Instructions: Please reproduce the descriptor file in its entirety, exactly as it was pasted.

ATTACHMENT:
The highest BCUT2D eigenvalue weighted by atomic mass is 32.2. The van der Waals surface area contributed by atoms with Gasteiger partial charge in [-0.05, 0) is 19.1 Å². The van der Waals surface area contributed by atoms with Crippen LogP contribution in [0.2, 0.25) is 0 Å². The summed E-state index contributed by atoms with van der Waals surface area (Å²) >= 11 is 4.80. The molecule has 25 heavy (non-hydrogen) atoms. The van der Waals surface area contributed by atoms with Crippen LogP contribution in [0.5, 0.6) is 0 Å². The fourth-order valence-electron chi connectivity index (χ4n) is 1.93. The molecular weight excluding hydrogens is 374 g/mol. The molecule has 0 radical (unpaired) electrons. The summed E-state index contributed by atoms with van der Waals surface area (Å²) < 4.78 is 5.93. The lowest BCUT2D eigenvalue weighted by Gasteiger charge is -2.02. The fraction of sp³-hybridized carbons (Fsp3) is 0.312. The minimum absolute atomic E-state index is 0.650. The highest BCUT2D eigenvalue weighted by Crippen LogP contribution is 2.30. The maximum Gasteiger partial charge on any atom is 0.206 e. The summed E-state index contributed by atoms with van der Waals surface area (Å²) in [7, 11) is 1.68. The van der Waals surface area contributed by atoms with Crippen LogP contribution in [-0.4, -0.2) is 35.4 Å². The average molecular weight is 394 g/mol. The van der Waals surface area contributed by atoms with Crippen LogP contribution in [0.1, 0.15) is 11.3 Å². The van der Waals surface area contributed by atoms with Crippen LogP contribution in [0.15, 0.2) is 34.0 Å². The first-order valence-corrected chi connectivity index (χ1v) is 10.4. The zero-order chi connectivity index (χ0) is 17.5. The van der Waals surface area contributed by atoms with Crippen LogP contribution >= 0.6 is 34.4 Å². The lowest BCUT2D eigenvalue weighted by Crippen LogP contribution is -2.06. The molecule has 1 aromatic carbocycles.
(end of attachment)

The highest BCUT2D eigenvalue weighted by atomic mass is 32.2. The van der Waals surface area contributed by atoms with Gasteiger partial charge in [-0.05, 0) is 19.1 Å². The van der Waals surface area contributed by atoms with Crippen LogP contribution in [0.2, 0.25) is 0 Å². The summed E-state index contributed by atoms with van der Waals surface area (Å²) >= 11 is 4.80. The molecule has 25 heavy (non-hydrogen) atoms. The van der Waals surface area contributed by atoms with Crippen LogP contribution in [0.5, 0.6) is 0 Å². The fourth-order valence-electron chi connectivity index (χ4n) is 1.93. The molecular weight excluding hydrogens is 374 g/mol. The molecule has 0 radical (unpaired) electrons. The summed E-state index contributed by atoms with van der Waals surface area (Å²) < 4.78 is 5.93. The lowest BCUT2D eigenvalue weighted by Gasteiger charge is -2.02. The fraction of sp³-hybridized carbons (Fsp3) is 0.312. The minimum absolute atomic E-state index is 0.650. The highest BCUT2D eigenvalue weighted by Crippen LogP contribution is 2.30. The maximum Gasteiger partial charge on any atom is 0.206 e. The summed E-state index contributed by atoms with van der Waals surface area (Å²) in [7, 11) is 1.68. The van der Waals surface area contributed by atoms with Crippen LogP contribution in [-0.4, -0.2) is 35.4 Å². The average molecular weight is 394 g/mol. The van der Waals surface area contributed by atoms with Crippen LogP contribution in [0.1, 0.15) is 11.3 Å². The van der Waals surface area contributed by atoms with Crippen LogP contribution in [0.15, 0.2) is 34.0 Å². The first-order valence-corrected chi connectivity index (χ1v) is 10.4. The zero-order chi connectivity index (χ0) is 17.5. The van der Waals surface area contributed by atoms with Crippen LogP contribution >= 0.6 is 34.4 Å². The lowest BCUT2D eigenvalue weighted by Crippen LogP contribution is -2.06. The molecule has 1 aromatic carbocycles.